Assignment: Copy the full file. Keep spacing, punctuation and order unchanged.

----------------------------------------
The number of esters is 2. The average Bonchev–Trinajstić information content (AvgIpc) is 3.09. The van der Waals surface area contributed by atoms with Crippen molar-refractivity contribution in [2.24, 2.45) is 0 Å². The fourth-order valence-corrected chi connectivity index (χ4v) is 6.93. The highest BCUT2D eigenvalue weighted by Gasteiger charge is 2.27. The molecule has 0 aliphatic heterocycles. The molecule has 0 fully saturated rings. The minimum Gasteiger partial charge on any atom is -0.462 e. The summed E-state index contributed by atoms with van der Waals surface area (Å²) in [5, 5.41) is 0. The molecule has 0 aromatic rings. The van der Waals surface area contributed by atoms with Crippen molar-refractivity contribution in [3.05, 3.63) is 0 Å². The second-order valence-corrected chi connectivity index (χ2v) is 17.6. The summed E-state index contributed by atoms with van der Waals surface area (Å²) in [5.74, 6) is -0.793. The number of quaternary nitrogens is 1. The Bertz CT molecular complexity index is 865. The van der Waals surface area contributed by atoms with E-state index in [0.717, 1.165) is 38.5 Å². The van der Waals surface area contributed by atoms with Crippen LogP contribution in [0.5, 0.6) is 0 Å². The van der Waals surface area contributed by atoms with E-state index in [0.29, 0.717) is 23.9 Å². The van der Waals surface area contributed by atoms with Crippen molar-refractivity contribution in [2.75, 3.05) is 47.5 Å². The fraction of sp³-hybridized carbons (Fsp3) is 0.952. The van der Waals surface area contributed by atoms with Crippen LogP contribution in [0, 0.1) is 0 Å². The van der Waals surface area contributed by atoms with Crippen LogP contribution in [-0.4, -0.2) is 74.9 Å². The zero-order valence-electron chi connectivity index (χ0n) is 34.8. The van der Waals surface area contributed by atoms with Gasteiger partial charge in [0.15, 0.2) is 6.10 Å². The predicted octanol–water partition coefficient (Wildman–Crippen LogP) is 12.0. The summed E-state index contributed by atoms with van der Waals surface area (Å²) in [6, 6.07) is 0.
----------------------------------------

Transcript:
The number of esters is 2. The average Bonchev–Trinajstić information content (AvgIpc) is 3.09. The van der Waals surface area contributed by atoms with Crippen molar-refractivity contribution in [2.24, 2.45) is 0 Å². The fourth-order valence-corrected chi connectivity index (χ4v) is 6.93. The highest BCUT2D eigenvalue weighted by Gasteiger charge is 2.27. The molecule has 0 aliphatic heterocycles. The molecule has 0 fully saturated rings. The minimum Gasteiger partial charge on any atom is -0.462 e. The summed E-state index contributed by atoms with van der Waals surface area (Å²) in [5, 5.41) is 0. The molecule has 0 aromatic rings. The van der Waals surface area contributed by atoms with Crippen molar-refractivity contribution in [3.05, 3.63) is 0 Å². The second-order valence-corrected chi connectivity index (χ2v) is 17.6. The summed E-state index contributed by atoms with van der Waals surface area (Å²) in [5.74, 6) is -0.793. The number of quaternary nitrogens is 1. The Bertz CT molecular complexity index is 865. The van der Waals surface area contributed by atoms with E-state index in [0.717, 1.165) is 38.5 Å². The van der Waals surface area contributed by atoms with Crippen LogP contribution in [0.5, 0.6) is 0 Å². The van der Waals surface area contributed by atoms with E-state index in [0.29, 0.717) is 23.9 Å². The van der Waals surface area contributed by atoms with Crippen molar-refractivity contribution in [2.75, 3.05) is 47.5 Å². The fraction of sp³-hybridized carbons (Fsp3) is 0.952. The van der Waals surface area contributed by atoms with Crippen LogP contribution in [0, 0.1) is 0 Å². The van der Waals surface area contributed by atoms with Crippen LogP contribution in [-0.4, -0.2) is 74.9 Å². The zero-order valence-electron chi connectivity index (χ0n) is 34.8. The van der Waals surface area contributed by atoms with Gasteiger partial charge in [0.15, 0.2) is 6.10 Å². The predicted octanol–water partition coefficient (Wildman–Crippen LogP) is 12.0. The summed E-state index contributed by atoms with van der Waals surface area (Å²) in [6, 6.07) is 0.